VII
AFTER MANY VISITS TO

the United States, over a period of more than ten years, Gurdjieff had become known to a rather large group of people, particularly in New York City. Perhaps inevitably, as some knowledge of his work filtered down by word of mouth to a larger public, he began to acquire a series of reputations. In addition to being known as a serious philosopher and mystic, he also became "famous" or "infamous" for being a charlatan, a quack, a faith healer, etc. As a result of these reputations, also because of certain misconceptions about him and his work, he began to be sought out and visited by people from all walks of life for a variety of reasons that had little to do with his primary aim. As has been pointed out, he brought a good deal of this upon himself during certain periods, such as the times when—for money—he performed "cures" for some people, or at least gave them some kind of treatments. While I have often thought that some of these encounters or meetings could have been—and might better have been— avoided, it is difficult and perhaps unfair to attempt to assess his reasons for allowing himself to become involved with so many different people. At the time it seemed simple enough to speculate on the subject and I remember having felt that he was, in a sense, trapped by his own unquestionably genuine interest in people and his equally genuine desire to help anyone who was in any sort of trouble. He was, on the one hand, an easy target. But, given his complex nature, he unquestionably also amused himself with a good many of the "games" he played with people. Most of those who came to him were, undoubtedly, in some sort of trouble and they were frequently sent to him by well-wishing members of any one of the American "groups". In almost all cases, the "trouble" was of a psycho-somatic nature, and the results of his advice were not always salutary, due, largely, to the lack of complete co-operation on the part of the suppliants. In one instance, a group of well-wishers petitioned him to come to the aid of a woman in her early fifties who, after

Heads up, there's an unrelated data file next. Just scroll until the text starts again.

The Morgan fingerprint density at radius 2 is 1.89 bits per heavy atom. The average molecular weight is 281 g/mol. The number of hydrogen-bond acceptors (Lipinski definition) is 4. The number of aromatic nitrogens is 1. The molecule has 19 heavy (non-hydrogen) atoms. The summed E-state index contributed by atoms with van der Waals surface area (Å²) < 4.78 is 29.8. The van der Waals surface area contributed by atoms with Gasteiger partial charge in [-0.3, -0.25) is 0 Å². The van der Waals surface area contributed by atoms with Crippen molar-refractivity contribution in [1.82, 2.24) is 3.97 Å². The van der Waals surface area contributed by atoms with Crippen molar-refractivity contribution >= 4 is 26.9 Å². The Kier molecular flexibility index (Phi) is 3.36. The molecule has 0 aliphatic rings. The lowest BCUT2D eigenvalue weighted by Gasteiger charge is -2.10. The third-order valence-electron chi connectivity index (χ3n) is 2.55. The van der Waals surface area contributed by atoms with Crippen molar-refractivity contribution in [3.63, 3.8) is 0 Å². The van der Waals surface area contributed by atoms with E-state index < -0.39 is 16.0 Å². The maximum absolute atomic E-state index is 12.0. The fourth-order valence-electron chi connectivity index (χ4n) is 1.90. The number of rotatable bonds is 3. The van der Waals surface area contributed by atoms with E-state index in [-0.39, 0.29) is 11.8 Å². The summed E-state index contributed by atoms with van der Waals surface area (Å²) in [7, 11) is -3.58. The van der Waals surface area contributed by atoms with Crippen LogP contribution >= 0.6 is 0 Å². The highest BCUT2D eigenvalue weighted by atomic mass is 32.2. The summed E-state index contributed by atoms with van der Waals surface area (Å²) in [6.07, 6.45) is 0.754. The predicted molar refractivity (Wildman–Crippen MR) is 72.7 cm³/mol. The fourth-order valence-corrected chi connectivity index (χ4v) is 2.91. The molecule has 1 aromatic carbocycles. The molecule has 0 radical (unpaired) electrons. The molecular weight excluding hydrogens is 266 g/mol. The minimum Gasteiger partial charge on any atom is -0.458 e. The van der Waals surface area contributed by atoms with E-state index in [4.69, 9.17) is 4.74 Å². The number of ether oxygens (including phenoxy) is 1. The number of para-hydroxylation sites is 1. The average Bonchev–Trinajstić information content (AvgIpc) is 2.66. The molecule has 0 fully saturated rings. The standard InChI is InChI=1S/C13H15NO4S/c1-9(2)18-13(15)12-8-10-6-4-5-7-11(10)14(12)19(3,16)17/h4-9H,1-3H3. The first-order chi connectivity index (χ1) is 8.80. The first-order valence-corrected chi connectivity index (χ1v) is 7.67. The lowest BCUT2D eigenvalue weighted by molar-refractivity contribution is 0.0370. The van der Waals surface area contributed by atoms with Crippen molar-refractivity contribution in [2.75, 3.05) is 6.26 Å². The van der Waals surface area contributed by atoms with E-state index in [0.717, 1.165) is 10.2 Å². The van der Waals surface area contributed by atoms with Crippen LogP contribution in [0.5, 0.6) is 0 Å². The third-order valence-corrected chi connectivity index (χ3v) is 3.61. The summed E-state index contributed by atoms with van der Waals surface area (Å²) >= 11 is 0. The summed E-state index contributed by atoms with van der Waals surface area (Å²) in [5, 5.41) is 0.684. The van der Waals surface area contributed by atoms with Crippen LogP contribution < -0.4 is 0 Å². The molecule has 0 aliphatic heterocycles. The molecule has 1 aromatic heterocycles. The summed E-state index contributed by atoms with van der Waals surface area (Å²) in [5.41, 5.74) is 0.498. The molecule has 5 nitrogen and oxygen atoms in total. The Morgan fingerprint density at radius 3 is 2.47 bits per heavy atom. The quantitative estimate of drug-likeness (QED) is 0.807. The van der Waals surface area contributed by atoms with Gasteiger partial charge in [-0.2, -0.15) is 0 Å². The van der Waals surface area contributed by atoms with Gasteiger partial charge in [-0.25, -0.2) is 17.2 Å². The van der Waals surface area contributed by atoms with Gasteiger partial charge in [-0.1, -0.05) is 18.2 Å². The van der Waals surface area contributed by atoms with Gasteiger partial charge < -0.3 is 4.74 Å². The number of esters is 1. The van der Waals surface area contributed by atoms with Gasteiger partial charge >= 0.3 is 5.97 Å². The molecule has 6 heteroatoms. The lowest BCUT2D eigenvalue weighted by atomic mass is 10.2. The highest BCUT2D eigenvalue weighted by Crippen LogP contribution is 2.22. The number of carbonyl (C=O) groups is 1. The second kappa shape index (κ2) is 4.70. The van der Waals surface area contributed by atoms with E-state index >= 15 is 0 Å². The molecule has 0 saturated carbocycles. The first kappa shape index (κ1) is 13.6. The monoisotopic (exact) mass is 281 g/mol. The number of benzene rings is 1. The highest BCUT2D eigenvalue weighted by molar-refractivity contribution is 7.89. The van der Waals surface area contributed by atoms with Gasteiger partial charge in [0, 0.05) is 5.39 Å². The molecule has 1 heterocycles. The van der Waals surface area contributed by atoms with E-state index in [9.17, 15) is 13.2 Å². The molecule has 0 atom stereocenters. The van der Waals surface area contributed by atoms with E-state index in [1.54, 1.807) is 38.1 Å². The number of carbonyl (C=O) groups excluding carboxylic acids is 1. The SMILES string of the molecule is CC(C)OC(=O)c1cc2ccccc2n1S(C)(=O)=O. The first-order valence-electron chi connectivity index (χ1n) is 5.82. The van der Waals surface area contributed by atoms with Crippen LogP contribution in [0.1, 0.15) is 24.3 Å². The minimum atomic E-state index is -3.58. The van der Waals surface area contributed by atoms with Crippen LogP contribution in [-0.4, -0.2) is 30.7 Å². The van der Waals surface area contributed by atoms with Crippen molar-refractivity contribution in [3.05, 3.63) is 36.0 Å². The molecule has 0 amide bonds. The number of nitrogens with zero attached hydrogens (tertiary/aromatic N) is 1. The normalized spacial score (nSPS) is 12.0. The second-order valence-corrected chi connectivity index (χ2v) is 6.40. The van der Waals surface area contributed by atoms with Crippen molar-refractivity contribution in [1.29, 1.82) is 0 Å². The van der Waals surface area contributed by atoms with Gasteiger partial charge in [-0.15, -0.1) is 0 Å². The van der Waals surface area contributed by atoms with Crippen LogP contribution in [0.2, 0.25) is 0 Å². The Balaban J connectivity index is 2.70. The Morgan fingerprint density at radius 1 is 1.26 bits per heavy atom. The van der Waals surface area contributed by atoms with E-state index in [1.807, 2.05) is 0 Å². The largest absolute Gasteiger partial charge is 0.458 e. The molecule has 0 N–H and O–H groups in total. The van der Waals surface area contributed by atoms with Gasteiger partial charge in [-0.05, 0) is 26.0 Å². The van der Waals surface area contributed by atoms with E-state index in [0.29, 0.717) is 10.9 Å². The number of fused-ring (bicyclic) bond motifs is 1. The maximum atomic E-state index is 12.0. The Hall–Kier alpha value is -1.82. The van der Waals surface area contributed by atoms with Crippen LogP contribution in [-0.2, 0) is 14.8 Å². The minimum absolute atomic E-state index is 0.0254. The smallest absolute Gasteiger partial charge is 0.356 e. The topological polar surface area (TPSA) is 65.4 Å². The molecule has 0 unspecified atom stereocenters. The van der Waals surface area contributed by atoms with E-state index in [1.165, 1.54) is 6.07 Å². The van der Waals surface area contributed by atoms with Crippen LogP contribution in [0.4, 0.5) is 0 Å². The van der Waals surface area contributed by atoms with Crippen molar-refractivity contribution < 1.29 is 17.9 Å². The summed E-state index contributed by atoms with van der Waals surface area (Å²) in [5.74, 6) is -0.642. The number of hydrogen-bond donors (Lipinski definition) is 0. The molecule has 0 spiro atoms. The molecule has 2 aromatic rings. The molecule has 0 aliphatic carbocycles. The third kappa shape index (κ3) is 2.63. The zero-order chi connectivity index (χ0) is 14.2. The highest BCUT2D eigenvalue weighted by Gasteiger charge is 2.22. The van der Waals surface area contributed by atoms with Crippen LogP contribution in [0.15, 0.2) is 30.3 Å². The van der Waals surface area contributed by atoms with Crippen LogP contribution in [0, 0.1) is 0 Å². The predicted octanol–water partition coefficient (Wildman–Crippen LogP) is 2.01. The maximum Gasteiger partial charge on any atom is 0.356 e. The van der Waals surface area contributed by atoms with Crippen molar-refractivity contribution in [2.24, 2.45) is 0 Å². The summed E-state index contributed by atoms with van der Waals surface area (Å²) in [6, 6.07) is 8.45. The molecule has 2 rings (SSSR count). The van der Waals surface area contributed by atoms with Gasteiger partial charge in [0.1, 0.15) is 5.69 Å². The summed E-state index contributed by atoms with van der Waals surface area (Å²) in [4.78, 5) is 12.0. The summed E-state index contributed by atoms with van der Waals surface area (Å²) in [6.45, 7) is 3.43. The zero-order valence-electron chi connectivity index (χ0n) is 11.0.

226

MY JOURNEY

WITH

A MYSTIC